Peer Evaluation


Peer evaluation can increase both the amount and timeliness of feedback for student assignments. Furthermore, it develops critical-thinking skills of students as they learn to evaluate others’ work.


While there are many ways to structure peer evaluation, all are based around the evaluation of an assigned project. Such projects can vary from creating a composition for a music class to crafting a piece of furniture in wood shop. The process generally includes the following aspects:

  • Training. Basic principles of good form are taught and illustrated with examples in advance so students can keep these principles in mind as they work on the assignment.
  • Project assignment. A project is designed that allows students to practice applying the principles taught.
  • Trading. Projects are collected and redistributed so they can be analyzed by other students (often with anonymity).  
  • Assessment. Students evaluate the work using a rubric. This set of criteria is based on the principles of good form previously taught. It provides a grading scale that allows students to score the work or provide some other form of feedback.  
  • Appeals. Students who feel their work was assessed incorrectly can have their work reviewed by you personally.


The following basic steps are used in BYU-Idaho English composition courses where students regularly evaluate the writing of their peers.

Evaluation Criteria

First, evaluation criteria are taught to the students in advance, illustrated with several examples from their own writing and the writings of others. For example, a personal narrative may have the criteria of imagery, climactic scene, coherence, and theme. An argumentative essay may simply require logos, ethos, and pathos. Criteria such as grammar are not used since some students may not know how to recognize and evaluate particular grammar errors.


Papers in one section are evaluated by students in another section. When students evaluate papers in their own class, the grades tend to be inflated. Students can use a pen name, while the instructor keeps a master list of real names/pen names for record keeping.


Students are divided into groups of three. Each group is given three papers from another class. These papers are silently read by all three students, with each student serving as “scribe” for one of the three papers. On the back of the paper, the student writes the group’s collective comments for each category. After filling the page with comments, both complimentary and critical, the group discusses a grade which is to be based on the reasoning articulated in the comments.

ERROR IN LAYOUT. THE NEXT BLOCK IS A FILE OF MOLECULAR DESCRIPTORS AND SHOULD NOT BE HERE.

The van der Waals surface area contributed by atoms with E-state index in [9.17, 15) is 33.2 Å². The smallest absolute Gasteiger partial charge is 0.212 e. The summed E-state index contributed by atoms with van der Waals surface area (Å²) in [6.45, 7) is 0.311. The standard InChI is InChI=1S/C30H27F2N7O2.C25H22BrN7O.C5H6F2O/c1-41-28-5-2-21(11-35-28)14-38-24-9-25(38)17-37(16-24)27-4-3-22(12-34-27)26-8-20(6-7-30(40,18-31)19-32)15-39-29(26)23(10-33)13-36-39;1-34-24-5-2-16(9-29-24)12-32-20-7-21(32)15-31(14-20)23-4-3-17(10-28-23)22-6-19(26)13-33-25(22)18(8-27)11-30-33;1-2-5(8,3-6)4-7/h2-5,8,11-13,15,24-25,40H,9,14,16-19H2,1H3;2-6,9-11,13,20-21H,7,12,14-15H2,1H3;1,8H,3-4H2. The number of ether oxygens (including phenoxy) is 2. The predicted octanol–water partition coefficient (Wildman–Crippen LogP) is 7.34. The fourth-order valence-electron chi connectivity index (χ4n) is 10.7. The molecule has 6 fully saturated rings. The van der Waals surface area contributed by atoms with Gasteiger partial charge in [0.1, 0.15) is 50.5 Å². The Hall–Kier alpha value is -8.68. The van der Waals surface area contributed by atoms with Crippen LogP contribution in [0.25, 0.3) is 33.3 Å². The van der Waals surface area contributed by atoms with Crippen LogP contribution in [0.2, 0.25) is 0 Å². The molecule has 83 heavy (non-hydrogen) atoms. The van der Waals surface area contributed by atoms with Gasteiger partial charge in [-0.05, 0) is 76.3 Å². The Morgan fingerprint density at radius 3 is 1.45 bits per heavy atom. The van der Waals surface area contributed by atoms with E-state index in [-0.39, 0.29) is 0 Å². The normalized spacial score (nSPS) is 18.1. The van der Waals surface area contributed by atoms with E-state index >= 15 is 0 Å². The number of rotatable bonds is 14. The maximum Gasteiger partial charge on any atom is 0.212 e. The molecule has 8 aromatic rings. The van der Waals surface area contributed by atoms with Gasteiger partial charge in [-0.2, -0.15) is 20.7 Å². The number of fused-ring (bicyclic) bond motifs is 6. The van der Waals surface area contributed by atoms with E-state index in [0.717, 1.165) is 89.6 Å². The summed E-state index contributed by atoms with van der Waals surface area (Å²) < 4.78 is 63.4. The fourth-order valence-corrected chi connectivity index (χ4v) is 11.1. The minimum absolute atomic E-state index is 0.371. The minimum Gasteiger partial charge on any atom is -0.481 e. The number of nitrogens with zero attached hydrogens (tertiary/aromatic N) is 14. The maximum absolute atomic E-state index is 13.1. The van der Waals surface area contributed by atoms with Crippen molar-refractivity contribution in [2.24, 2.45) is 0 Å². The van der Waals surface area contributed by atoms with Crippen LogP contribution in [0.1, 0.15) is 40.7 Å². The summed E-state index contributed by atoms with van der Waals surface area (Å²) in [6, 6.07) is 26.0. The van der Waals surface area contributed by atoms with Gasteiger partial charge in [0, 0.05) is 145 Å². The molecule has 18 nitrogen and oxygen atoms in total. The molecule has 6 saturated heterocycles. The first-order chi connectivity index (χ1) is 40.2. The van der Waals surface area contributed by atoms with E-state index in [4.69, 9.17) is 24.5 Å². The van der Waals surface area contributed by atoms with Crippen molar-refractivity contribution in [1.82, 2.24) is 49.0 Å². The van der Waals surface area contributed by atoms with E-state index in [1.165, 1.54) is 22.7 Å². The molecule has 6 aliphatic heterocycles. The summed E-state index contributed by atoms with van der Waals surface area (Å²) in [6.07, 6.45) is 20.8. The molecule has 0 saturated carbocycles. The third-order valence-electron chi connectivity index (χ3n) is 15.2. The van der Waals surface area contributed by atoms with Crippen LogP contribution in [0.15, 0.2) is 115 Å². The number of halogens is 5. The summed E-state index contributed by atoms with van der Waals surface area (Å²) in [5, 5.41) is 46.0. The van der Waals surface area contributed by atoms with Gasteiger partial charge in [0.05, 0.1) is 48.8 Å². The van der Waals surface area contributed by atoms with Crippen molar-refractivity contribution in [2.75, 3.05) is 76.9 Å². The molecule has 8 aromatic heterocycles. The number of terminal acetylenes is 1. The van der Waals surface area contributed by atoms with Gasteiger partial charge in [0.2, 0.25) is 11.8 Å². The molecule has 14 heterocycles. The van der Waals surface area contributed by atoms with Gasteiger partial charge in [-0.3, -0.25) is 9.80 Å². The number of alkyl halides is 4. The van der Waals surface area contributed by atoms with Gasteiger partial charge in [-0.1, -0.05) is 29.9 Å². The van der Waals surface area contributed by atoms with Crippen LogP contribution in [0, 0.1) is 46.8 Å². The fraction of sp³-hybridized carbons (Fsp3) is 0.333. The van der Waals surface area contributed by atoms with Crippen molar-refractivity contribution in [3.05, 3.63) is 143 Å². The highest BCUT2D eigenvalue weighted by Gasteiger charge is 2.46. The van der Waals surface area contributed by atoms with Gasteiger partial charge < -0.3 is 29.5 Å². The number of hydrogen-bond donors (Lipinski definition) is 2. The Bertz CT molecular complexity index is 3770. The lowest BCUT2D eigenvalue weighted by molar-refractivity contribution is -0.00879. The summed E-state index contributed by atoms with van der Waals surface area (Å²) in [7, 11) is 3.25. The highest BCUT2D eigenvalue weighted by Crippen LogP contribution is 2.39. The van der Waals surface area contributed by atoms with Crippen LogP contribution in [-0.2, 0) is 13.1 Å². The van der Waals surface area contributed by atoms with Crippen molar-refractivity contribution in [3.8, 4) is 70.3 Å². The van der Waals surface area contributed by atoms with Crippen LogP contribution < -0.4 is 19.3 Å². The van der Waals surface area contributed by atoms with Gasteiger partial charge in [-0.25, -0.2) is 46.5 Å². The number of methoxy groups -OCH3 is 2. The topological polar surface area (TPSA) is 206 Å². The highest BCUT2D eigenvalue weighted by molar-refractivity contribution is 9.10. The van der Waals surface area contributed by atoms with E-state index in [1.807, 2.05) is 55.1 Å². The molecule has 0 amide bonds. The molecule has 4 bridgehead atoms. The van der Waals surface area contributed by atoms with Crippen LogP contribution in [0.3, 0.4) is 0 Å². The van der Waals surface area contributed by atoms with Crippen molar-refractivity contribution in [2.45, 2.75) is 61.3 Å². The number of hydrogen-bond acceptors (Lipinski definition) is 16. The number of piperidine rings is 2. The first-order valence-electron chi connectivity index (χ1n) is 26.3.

The grade given by the group is the grade the instructor puts in the grade book. Instructors have found that the grade must be binding. Otherwise, the students see that it is merely an exercise and don’t take it seriously.


  • Provide incentives. Students must have reason to invest their time in giving good feedback. One way to do this is to have the grades they assign actually affect the grade of another student. Another is to have student assessments reviewed/graded.
  • Maintain anonymity. The more anonymous the review, the more likely students are to give critical feedback. Because students feel a loyalty to their classmates, grade inflation is decreased by assessing the work of students in other sections.
  • Explain the reliability of the process. Students might not initially trust the feedback of their peers. Research has shown that well-designed peer evaluations are generally valid, so develop evaluations in such a way that students can feel comfortable with the results. If students have concerns, explain that they can appeal the score with the instructor.
  • Provide a safety net. A no-risk appeal process can be very helpful in making students feel comfortable about appealing. This comfort is achieved because they know that they may get a higher, but not a lower grade. In this process however, a 24-hour “cool-down” period is recommended and some type of investment by the student (either a written request or personal appointment with you) will help decrease unwarranted appeals.


  • Not letting go. Instructors must be willing to step back from being the “expert” so that students have the opportunity to judge and critique each others' work.
  • False perceptions. Peer evaluation may be viewed as a method that faculty use to get out of their work to provide feedback. Unless time is taken to explain how this approach permits faculty more time to teach and intervene at key moments while allowing more student feedback in a timely manner, students will become reluctant to evaluate one another seriously.